One of the toughest things for an actor on a long tour is being away from loved ones, but Maxwell Caulfield has an elegant solution – he has his wife with him.
He and his missus, Juliet Mills, are starring together in the stage version of Agatha Christie’s thriller, The Lady Vanishes – and it means life on the road is a much more pleasant family affair.
“Obviously you are in each other’s pockets all the time – unless you have a close relationship that could derail things, but, fortunately, we do,” said Maxwell, ahead of arriving with the play at His Majesty’s on Monday.
“She’s a lot of fun to tour with and she is wonderful at keeping house on the road. She’s very good at finding places for us to stay because the onus is on the actor to put themselves up and get to the next town.”
Maxwell and Juliet are that rarity in the world of showbiz – a couple whose marriage has stood the test of time. Almost 40 years, in fact.
The UK-born, but California-based, couple married in 1980, when Maxwell, star of Dynasty and Emmerdale, was 20 and Juliet, the Emmy award-winning daughter of Sir John Mills, was 38. So what is the secret of staying happy together?
Maxwell said: “I’ve developed a sense of humour over the years – that’s helped – and she has always had one. She got it from the family.”
It is clear he simply loves being with her, and now that includes on stage together in the The Lady Vanishes, based on the classic Hitchcock film.
Set on the very eve of the Second World War, a young woman’s travelling companion suddenly disappears on a train. When her fellow passengers deny ever having seen her, she turns detective.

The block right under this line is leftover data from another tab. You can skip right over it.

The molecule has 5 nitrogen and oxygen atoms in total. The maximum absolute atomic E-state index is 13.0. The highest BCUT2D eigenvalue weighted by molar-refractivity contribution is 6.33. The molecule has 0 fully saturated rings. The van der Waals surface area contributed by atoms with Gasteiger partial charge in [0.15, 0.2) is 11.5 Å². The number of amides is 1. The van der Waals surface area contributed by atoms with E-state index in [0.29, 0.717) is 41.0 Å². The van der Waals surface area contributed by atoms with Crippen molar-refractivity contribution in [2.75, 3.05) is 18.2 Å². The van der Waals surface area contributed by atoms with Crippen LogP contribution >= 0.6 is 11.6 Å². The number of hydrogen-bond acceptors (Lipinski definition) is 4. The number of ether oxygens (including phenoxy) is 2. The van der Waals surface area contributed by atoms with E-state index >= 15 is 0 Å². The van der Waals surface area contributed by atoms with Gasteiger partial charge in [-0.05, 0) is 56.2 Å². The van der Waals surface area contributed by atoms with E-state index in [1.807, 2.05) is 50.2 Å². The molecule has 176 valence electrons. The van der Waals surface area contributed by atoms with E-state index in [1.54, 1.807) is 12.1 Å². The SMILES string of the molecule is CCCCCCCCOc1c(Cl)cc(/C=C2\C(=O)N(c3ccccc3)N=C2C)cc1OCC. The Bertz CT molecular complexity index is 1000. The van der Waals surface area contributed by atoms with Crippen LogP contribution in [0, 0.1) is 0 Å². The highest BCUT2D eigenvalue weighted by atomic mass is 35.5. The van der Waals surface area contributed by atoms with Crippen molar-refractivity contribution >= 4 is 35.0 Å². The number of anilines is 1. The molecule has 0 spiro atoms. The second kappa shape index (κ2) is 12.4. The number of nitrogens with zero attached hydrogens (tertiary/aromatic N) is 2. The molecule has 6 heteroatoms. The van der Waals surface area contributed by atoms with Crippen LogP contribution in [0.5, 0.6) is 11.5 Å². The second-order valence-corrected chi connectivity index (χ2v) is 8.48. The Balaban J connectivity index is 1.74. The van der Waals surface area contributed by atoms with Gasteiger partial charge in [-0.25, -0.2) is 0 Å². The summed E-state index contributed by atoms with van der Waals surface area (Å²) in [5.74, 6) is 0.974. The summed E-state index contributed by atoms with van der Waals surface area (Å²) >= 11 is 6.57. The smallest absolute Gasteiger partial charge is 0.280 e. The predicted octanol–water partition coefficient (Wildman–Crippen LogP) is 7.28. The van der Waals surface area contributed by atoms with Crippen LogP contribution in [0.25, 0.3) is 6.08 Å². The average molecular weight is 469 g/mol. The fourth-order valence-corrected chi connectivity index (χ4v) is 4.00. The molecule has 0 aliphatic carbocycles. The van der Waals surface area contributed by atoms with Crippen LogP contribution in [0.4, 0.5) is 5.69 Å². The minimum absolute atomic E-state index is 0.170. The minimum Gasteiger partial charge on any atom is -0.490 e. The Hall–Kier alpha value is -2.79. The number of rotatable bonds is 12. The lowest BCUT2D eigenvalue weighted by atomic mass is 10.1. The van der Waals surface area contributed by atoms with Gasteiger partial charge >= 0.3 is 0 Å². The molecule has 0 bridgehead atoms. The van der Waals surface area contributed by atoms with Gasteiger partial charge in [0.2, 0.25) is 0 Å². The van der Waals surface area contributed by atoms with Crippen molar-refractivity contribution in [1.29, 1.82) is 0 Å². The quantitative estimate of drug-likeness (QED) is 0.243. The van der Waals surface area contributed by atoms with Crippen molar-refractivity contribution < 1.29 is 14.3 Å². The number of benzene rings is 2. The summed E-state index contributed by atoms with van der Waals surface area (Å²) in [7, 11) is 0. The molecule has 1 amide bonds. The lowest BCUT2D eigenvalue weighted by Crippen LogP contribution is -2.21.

“Juliet plays the title character and the real mission of her character is the central mystery of the piece,” said Maxwell. “But for all that, the show is surprisingly funny and witty.
“Also, it’s quite a challenge to simulate a train hurtling through the Austrian Alps in the dead of winter on a stage.
“It’s based on a film screenplay that has the advantage of being able to cut away. In our show we have endeavoured to create a cinematic experience and keep it very fluid, without the aid of an editing room.”
He’s thoroughly enjoying his role as Austrian brain surgeon Doctor Hartz.
“One of my favourite quotes in this industry is Jack Nicholson’s, which is ‘let the wardrobe do the acting’, so I’ve got quite a good look,” he laughed.
“I remember Bill Kenwright (producer) exhorting me at the first read-through that he wanted me to look good in this and said ‘we’ve got you a really nice suit’. I think he was alluding to making sure I took care of any shortcomings in the hair department. But I hope the look I managed to cook up is convincing of the period and of a higher intellect.”
He said Doctor Hartz is one of the more enigmatic characters in the piece.
“One tends to want to trust doctors yet, like everyone on the train, there’s a question mark over him, said Maxwell. “Why is he among those who says he has no awareness of the vanished lady?”
Maxwell said any production of The Lady Vanishes needs a good Miss Froy, who is the lady in question.
“Without that, frankly, why would the audience even care she’s vanished – except it is Juliet Mills and everyone always cares about her. It was a very astute piece of casting. I’m sure I got the Austrian brain surgeon role because they knew someone had to drive Juliet around the country,” he said, laughing.
“The appeal of The Lady Vanishes lies somewhere between the thrill of a whodunnit and nostalgia for the era it portrays,” said Maxwell.
“It’s not a conventional whodunnit, it’s more of a ‘why they done it’. As far as the nostalgia, it plays a timely reminder of why we need a united Europe. And then there’s Juliet Mills, because of her dad, she’s nostalgia on a plate, isn’t she?”.
Maxwell said he and Juliet were looking forward to returning to Aberdeen and to His Majesty’s – “one of the most beautiful theatres in the land”.